RAD instructors to help teach women to defend themselves
May 9, 2008
By Rachel Young
FORT LEWIS, Wash (May 9, 2008) - The Rape Aggression Defense System is coming to Fort Lewis and volunteers are needed.
The Fort Lewis Family Advocacy Program is seeking community members who would like to become certified instructors for the system.
The RAD System strengthens women's innate survival instincts through preparation, education and training, teaching them awareness, prevention, sexual assault definitions, patterns of encounter, basic principles of self-defense and other useful tools to help women cope in an assault situation.
"The victim is never responsible for what happens to them, but the victim needs every tool they can have to protect themselves in case the unconscionable does happen," said Sandi Doyle, Family Advocacy Program manager. "This is one tool that sounded to me like something that just any woman could use."
While the program teaches women how to defend themselves, it also raises their awareness level and consciousness, which might help them to avoid dangerous situations all together, Doyle said. These are all things the program provides, but Doyle hopes the women of Fort Lewis will walk away from the class with a little more.
"My hope would be that they come away feeling confident, sure of themselves, that they understand that they have a right to be safe, no matter where they go, and that they have a right to do whatever they need to do to protect themselves," she said.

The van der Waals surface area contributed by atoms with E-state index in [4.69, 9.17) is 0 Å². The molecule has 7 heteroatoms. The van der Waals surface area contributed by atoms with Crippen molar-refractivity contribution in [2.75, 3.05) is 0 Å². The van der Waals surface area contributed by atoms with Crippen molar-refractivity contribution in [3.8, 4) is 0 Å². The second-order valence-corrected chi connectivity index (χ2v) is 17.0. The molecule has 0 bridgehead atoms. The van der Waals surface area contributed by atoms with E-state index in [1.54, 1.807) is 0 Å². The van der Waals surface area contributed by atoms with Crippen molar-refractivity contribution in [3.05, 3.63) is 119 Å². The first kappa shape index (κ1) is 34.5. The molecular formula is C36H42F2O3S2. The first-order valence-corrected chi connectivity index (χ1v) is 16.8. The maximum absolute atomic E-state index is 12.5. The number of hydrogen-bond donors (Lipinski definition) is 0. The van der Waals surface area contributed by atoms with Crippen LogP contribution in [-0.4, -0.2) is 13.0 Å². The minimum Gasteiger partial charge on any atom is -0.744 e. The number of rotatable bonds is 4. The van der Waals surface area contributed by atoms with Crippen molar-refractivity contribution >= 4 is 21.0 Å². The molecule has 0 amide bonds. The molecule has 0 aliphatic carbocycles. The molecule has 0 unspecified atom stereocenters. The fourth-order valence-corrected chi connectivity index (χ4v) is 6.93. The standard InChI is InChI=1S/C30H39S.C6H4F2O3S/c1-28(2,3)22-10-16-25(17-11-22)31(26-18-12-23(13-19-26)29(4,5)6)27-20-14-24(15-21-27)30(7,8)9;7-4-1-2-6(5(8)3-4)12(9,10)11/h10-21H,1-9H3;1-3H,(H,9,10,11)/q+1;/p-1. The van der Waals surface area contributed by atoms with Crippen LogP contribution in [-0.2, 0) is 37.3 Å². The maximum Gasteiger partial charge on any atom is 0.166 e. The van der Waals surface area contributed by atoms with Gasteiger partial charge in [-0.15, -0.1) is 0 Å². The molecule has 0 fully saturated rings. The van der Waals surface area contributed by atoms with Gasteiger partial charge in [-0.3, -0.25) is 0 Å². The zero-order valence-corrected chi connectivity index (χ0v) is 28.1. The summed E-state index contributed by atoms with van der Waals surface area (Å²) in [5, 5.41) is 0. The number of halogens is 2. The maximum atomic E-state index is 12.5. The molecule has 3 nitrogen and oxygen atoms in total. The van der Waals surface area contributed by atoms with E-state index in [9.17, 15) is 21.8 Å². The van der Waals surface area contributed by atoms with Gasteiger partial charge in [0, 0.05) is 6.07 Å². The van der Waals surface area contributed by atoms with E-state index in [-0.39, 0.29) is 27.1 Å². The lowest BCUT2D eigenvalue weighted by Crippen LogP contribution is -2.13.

RAD, which was started in 1989 by a security guard on the campus of Old Dominion University in Virginia, will certify men and women alike. Any woman can be certified, but men who do not have backgrounds in law enforcement must pass background checks and provide references.
Volunteers do not have to be athletes to be instructors, but the instructor training is more physically demanding than the regular classes. The training is a three-day, 30-hour session June 3 to 5. The training will include lecture material, physical techniques, a simulation exercise and testing. Once certified, instructors can teach the system anywhere.
For Kathy Wright, executive board member and staff instructor for RAD Systems, being an instructor means she gets to watch women become more confident and change their lives, sometimes in small ways and sometimes in large ways.
"The rewards are so far-reaching," Wright said. "It's a really amazing thing to be a part of from the instructor perspective."
Another benefit of the RAD System at Fort Lewis is that it can raise the sexual assault awareness in the community which aids in prevention, too.
"We all have to be aware of sexual assault, we all have to take an interest, we have to be active, we have to do something," Doyle said.
For more information on becoming a certified RAD instructor, contact Sandi Doyle at 967-5940 or email@example.com.
Rachel Young: firstname.lastname@example.org